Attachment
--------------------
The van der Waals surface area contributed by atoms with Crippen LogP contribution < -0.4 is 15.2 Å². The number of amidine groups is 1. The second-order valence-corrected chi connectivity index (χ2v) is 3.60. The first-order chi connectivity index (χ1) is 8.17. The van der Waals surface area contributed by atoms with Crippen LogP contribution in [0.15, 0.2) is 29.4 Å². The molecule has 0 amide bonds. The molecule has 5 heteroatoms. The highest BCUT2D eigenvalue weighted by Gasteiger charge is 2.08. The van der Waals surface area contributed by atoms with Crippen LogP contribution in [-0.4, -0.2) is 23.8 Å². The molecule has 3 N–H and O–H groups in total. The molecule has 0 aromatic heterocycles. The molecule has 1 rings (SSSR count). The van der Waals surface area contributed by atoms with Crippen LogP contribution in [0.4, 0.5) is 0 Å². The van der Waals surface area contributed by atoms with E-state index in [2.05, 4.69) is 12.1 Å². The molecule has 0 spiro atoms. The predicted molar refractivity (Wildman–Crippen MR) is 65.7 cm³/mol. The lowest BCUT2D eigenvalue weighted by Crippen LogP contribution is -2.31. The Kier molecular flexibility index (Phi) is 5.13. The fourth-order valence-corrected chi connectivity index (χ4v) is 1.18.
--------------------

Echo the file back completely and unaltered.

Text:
The van der Waals surface area contributed by atoms with Crippen LogP contribution < -0.4 is 15.2 Å². The number of amidine groups is 1. The second-order valence-corrected chi connectivity index (χ2v) is 3.60. The first-order chi connectivity index (χ1) is 8.17. The van der Waals surface area contributed by atoms with Crippen LogP contribution in [0.15, 0.2) is 29.4 Å². The molecule has 0 amide bonds. The molecule has 5 heteroatoms. The highest BCUT2D eigenvalue weighted by Gasteiger charge is 2.08. The van der Waals surface area contributed by atoms with Crippen LogP contribution in [-0.4, -0.2) is 23.8 Å². The molecule has 3 N–H and O–H groups in total. The molecule has 0 aromatic heterocycles. The molecule has 1 rings (SSSR count). The van der Waals surface area contributed by atoms with Crippen LogP contribution in [0.4, 0.5) is 0 Å². The van der Waals surface area contributed by atoms with E-state index in [2.05, 4.69) is 12.1 Å². The molecule has 0 spiro atoms. The predicted molar refractivity (Wildman–Crippen MR) is 65.7 cm³/mol. The lowest BCUT2D eigenvalue weighted by Crippen LogP contribution is -2.31. The Kier molecular flexibility index (Phi) is 5.13. The fourth-order valence-corrected chi connectivity index (χ4v) is 1.18.